Hurling anoraks are always on the lookout for something unique but intrigue invariably defines that search.
Limerick-Kilkenny is the standout game of the upcoming hurling weekend but the game in Páirc Uí Rinn on Saturday is made for the connoisseur.
And it’s not Cork versus Clare.
Up to 5,000 people are expected to descend on the venue earlier in the day for the Dr Harty Cup final between Midleton CBS and Christian Brothers College (CBC).
It’s the first all-Cork Harty final since 1994, when North Monastery defeated Midleton, but this has a whole different feel with CBC’s presence.
Because the school at the top of Sidney Hill is a traditional rugby powerhouse.
Joint top of the Munster Schools Rugby Senior Cup with 29 titles, CBC play in a first Harty final for 101 years on Saturday.
It’s a unique story but CBC have managed to become a serious force in the Harty Cup.
In the past, it would have been more unrealistic than idealistic to believe that CBC could be as strong at hurling as rugby but a number of factors contributed to that culture change.
After decades in the hurling wastelands, hurling finally came back on the radar again in the school 20 years ago.
CBC always had students from strong hurling areas, many of whom never played rugby, but who were still looking to play hurling at a high level.
When the principal, Dr Larry Jordan, began to increase that option, the CBC project gradually began to gather momentum.
It soon became obvious in the Lord Mayor’s Cup — a Cork tournament aimed at ‘non-traditional’ GAA schools — and in provincial ‘B’ competitions.
The first significant breakthrough came in 2015 when CBC won the Cork Colleges U14A title.
When CBC took the decision the following year to re-enter the Harty, their win against CBS High School Clonmel was their first in the competition in 97 years.
They reached the quarter-finals in 2016 and 2017 before making it to the semi-final last year, when they lost out to Ardscoil Rís from Limerick.
When CBC defeated Thurles CBS in last month’s semi-final, it secured their passage to a first final since 1918.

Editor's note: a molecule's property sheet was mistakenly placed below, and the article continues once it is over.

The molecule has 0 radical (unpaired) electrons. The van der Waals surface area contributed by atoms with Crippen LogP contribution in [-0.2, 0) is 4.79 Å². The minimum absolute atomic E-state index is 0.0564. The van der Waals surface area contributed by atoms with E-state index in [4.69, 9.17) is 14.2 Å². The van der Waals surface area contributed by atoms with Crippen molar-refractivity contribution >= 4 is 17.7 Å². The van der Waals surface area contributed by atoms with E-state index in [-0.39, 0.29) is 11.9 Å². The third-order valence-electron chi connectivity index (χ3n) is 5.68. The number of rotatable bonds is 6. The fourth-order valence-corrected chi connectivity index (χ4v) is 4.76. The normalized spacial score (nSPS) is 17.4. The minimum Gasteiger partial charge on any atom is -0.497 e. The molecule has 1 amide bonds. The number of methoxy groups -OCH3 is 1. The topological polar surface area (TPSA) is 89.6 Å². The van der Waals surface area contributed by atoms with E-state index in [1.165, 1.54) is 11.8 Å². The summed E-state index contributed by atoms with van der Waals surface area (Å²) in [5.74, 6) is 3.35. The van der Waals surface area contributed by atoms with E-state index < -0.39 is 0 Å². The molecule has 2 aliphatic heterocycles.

The project has been driven by Donal O’Mahony, current Cork senior coach and selector, and Tony Wall.
CBC are not popular on the colleges’ scene in Cork but their emergence has reflected the increasing underage potential and spread in Cork hurling this decade.
Old powerhouses like St Finbarr’s Farranferris are no longer around but a whole new colleges culture has grown around the county.
When there were 18 schools in the Harty Cup in 2015, eight were from Cork. Cork had the highest representation in last year’s competition with five.
That number dropped to four this year but Cork still had the highest representation in the 13-team competition.
That expansion is also evident in the B decider, which precedes Saturday’s Harty final, when St Francis College Rochestown take on Hamilton High School Bandon.
Rochestown narrowly defeated Charleville CBS in the semi-final.
Cork colleges have won more Harty titles (40) than any other county but the days of dominance from North Mon, St Colman’s and Farranferris have long passed and it’s been 13 years now since a Cork side won the title.
Since Midleton’s last success in 2006, the whole Harty landscape has radically changed.
Apart from Thurles CBS and Our Lady’s Templemore, the other winners in the meantime – De la Salle, Ardscoil Ris (Nenagh CBS won the All-Ireland through the back door) and Dungarvan Colleges (formerly Colaiste na nDeise) – were all breakthrough winners.